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Absorbing formaldehyde from the air

US company claims it can improve IEQ and simultaneously reduce energy consumption by reducing fresh-air intakes with revolutionary new technology

| | Apr 18, 2016 | 10:26 am
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Udi Meirav, CEO of enVerid

Udi Meirav, CEO of

US-headquartered, enVerid showcased its BreatheEasy HLR unit at the 2016 edition of Acrex, which ran from February 25 to 27 in Mumbai. The unit, designed to lower formaldehyde content in the air, among other indoor pollutants, was introduced in India as a solution to improve indoor environmental quality (IEQ); there are plans to later introduce it in the Middle East.

The unit has at its core a synthetic absorbent material. It is a combination of an inert, high-surface-area mineral; active polymers and a number of catalytic activators. “It is a completely different chemistry,” said Udi Meirav, the CEO of enVerid, adding that it took five years to develop.

The absorbent absorbs the contaminants in the incoming air and sends the clean air out into the built-area, Meirav said.

In India, it will be marketed by BreatheEasy Consultants. Barun Aggarwal, the CEO of BreatheEasy Consultants, described the technology as the first that he was aware of that removed formaldehyde from the air. The unit, he said, absorbed formaldehyde, TVOCs, ozone and CO2. “In laboratory conditions,we have been able to take CO2 down to zero ppm,” Aggarwal said. “In a single-pass, we were able to achieve 60-70% of CO2 reduction and 70% ozone reduction. We have been able to achieve 40-70% reduction of formaldehyde and TVOCs.”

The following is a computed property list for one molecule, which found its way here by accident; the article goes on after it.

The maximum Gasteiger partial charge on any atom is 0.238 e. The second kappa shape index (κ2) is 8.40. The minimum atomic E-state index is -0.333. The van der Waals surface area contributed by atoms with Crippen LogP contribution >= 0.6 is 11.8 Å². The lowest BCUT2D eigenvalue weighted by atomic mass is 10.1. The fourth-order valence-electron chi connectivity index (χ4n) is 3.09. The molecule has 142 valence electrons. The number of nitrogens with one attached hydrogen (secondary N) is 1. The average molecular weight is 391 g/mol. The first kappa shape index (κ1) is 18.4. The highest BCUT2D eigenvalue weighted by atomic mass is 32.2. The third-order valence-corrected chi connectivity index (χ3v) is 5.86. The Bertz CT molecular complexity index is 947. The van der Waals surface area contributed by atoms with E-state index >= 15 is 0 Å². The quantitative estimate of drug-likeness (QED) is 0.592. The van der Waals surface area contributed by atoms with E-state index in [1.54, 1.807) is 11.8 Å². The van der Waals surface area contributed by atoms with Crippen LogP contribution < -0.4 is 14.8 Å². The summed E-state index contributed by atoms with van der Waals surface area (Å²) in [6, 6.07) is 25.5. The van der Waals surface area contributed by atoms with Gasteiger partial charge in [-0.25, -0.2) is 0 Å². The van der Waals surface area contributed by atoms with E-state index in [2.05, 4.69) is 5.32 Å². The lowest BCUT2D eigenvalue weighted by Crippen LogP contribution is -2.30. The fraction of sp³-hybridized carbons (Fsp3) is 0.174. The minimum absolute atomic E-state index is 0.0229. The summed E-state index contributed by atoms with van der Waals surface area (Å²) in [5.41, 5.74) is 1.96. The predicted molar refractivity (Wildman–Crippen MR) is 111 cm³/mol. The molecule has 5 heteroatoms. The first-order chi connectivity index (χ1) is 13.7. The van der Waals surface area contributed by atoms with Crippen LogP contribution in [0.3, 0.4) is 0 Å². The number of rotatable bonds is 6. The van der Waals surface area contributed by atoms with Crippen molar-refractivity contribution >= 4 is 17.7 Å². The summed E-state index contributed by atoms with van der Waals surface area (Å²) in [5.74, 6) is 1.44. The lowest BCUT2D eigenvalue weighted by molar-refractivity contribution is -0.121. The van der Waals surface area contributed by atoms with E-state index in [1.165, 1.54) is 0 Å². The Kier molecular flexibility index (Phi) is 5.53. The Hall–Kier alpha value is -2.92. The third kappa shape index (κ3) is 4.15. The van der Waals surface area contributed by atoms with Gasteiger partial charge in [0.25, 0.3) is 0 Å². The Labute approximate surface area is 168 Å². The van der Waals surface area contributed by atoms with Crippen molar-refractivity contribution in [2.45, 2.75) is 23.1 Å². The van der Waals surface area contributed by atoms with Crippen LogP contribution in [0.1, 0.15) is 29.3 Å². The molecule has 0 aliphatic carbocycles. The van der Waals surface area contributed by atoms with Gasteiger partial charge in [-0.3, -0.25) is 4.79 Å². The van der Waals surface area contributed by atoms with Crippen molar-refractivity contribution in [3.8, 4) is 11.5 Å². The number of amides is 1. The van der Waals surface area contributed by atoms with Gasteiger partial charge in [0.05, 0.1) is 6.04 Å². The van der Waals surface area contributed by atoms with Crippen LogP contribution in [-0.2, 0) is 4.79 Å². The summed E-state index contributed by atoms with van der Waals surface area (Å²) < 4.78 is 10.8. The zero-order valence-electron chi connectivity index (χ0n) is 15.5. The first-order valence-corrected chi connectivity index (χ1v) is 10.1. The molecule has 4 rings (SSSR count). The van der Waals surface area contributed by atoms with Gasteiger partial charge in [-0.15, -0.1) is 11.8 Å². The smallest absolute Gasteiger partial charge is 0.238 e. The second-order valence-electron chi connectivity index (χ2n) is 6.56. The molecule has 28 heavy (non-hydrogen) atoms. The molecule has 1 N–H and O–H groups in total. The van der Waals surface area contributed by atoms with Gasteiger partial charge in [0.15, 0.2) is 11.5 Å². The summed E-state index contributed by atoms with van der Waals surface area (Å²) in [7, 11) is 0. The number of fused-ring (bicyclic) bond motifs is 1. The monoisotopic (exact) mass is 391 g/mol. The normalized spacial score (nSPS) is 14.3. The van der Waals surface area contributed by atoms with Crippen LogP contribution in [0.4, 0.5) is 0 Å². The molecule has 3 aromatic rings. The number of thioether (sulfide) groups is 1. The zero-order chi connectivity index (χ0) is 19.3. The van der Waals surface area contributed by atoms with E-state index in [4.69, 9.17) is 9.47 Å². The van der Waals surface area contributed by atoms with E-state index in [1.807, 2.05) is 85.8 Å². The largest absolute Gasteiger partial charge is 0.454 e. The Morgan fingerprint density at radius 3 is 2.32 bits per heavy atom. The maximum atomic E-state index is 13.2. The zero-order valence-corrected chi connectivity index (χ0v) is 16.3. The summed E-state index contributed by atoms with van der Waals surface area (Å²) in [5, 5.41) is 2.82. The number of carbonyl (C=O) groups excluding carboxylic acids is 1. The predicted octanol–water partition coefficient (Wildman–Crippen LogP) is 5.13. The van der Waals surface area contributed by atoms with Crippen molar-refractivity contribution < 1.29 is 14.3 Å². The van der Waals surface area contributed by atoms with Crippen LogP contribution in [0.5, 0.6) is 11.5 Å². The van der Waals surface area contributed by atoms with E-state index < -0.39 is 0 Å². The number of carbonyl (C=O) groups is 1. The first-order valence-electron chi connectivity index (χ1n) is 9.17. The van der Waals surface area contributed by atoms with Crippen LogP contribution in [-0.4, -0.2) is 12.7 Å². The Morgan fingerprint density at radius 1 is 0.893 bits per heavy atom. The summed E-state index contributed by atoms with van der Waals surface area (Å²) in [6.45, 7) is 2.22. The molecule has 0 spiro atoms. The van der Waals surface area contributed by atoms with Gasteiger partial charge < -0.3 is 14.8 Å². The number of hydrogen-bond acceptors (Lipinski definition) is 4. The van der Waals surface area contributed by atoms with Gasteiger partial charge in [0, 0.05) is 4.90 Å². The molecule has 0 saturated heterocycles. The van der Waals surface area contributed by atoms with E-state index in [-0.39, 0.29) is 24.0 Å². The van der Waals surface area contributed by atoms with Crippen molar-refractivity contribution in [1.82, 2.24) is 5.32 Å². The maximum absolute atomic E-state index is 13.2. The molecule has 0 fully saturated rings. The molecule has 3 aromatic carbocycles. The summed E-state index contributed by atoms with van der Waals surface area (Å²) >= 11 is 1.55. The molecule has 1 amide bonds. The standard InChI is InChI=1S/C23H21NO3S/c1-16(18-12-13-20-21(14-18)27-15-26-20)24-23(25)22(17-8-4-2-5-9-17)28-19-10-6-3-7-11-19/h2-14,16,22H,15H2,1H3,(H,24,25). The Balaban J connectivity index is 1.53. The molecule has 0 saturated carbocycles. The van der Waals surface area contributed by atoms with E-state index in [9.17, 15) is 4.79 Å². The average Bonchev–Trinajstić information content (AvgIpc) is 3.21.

Meirav said the absorbent-based technology was quite unique, adding that it was almost impossible to capture formaldehyde with gas filters. Highlighting the fact that formaldehyde present in the built-area was a by-product of the decomposition of organic matter in homes, he said that the technology also scored over most conventional air-cleaning products in the market, because in a bid to clean the air, they ended up decomposing the organic matter. Such products, he added, did more harm than good.

The HLR unit, Meirav said, was a breakthrough technology for various reasons. Among them, he added, was its ability to regenerate the absorbent material through heating. The material, he said, was flushed clean with hot air. The contaminants released during the cleaning process were exhausted out of the building, he added. The regeneration of the absorbent, Meirav said, took 30 minutes to an hour and the procedure was needed to be carried out once or twice a day.

In the United States, the HLR was introduced mainly as a means to save energy. To date, it has been sold as an energy-efficient solution, based on the principle that energy prices in the country are high, coupled with the fact that building owners bring in large volumes of fresh air into the building, in accordance with ASHRAE standards. The absorbent material, Meirav said, by virtue of absorbing contaminants in the air, thereby rendering the air clean, encouraged the reduction of fresh air intake. Meirav said that in university installations in the United States, the technology has been able to achieve 30% energy savings in summer.

(The writer is the Editor of Climate Control Middle East and the Editorial Director & Associate Publisher of CPI Industry.)

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